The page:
About the south
In 1932 three Invercargill men, Hec and Jack Thompson and Jim Gilbert drove the first car to Lake Wakatipu from the Mavora Lakes.
Hec had built the car from an assortment of parts, intending it to be rugged enough for cross-country adventuring.
His daughter Kathleen Sturrock says, "The car was wisely equipped with a winch. It was given the name of 'Whoopee', or 'Whoop' for short. Elaborately prepared for the worst, they would follow the Oreti River to its source in swampy land near Lake Mavora. From there they would drive over to the headwaters of the Von River and follow this down to Mt Nicholas Station on the shores of Lake Wakatipu."
A road now follows the route of their journey.
The longest fleece recorded in Southland was a 24 inch or 61cm staple taken from a hermit ewe by Bob Cowan more than 100 years ago. Cowan's nephew Neil Andrews has a sample.
He says, "It was shorn from a six-year-old ewe, which was part of a hermit group of sheep that lived on Mararoa Station in the early part of the 20th Century. It is believed these sheep were Cheviot cross and numbered over 30. They had eluded many attempts by shepherds to capture and remove them. Bob Cowan was a stockman with notable ability and was able to muster these sheep to civilisation in 1911. What was exceptional is that these sheep didn't have lice, ticks or any other vermin. Nor did they have any dags and were in excellent health. The sample is free from vegetable matter, grit and shows no sign of tenderness – which is breaks in the wool due to fluctuating feed."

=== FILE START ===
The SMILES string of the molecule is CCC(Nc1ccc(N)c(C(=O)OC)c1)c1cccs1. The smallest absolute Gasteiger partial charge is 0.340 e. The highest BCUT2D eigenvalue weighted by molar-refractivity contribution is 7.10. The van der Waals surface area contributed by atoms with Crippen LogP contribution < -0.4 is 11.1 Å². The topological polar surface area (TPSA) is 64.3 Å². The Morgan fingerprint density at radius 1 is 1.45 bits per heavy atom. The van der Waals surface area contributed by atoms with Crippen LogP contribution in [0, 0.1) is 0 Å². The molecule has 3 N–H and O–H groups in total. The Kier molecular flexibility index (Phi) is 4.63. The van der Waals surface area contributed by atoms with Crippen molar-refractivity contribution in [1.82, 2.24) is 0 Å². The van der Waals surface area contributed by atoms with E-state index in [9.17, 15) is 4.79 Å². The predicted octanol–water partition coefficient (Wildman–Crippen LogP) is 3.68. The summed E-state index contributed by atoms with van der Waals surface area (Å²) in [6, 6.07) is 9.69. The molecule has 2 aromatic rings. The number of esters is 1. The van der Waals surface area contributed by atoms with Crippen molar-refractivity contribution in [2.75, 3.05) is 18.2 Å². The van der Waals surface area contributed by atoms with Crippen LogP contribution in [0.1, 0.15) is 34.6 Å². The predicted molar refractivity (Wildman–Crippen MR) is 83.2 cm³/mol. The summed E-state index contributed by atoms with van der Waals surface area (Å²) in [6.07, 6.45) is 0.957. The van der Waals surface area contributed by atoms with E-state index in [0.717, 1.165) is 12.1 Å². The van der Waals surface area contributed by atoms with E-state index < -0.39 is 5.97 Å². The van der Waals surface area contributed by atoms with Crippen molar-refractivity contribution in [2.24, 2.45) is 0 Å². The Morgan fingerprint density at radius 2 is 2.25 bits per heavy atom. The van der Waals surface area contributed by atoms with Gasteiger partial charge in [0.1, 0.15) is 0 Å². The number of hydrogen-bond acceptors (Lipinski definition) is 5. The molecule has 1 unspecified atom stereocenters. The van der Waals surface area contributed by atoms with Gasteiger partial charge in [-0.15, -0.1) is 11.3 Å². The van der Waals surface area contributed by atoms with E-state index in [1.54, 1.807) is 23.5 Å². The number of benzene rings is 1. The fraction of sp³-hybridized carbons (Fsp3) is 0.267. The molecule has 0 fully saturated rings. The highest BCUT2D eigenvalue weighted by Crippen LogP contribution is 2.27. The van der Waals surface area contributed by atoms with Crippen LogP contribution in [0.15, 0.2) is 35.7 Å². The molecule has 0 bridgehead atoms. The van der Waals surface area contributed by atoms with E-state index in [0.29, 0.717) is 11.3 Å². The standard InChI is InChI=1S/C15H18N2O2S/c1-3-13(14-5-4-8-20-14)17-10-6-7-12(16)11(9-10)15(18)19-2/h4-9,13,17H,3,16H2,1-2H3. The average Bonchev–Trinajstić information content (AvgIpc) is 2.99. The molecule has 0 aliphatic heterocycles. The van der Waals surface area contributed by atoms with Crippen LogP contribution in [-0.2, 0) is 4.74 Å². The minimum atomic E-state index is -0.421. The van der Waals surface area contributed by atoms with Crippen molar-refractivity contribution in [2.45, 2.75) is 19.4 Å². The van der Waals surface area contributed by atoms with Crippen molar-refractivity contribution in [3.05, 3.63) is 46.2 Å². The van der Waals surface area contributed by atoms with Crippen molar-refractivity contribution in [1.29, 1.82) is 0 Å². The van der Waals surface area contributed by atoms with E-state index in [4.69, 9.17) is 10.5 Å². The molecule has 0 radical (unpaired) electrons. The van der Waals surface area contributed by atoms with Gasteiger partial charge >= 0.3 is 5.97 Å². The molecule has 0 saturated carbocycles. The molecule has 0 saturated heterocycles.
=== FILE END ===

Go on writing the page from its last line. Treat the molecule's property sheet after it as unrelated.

Another long staple comes from a wild merino-romney cross ewe found in near-helpless condition on Bernie Selbie's property on Mid Dome in 1951.
Her seven-year growth of wool was 470mm long but was full of grit and breaks.
The famous hermit Shrek had a fleece a mere 380mm long
The southernmost female burial in New Zealand is that of Elizabeth Farr on Campbell Island in 1810.
She was drowned when a dinghy overturned.
A 1945 novel based on the legend that developed around her, Lady of the Heather, tells of the adventures and death of a woman marooned there as punishment for being a Jacobite spy.
"The scene before her eyes was wild indeed. Across the waters of Perseverance Inlet could be seen the the high rocks above Monumental Harbour on the opposite side of the roomy port. Above the little cove loomed bare slopes, surmounted by black basalt peaks, too smooth to hold the snow and reaching like fingers into the cloud-hidden skies. No more gloomy a place than this island fastness could be imagined in the light of the dying day, yet this woman, Miss Marie Armand, in the year of grace 1828 had already spent seven nights and seven days there."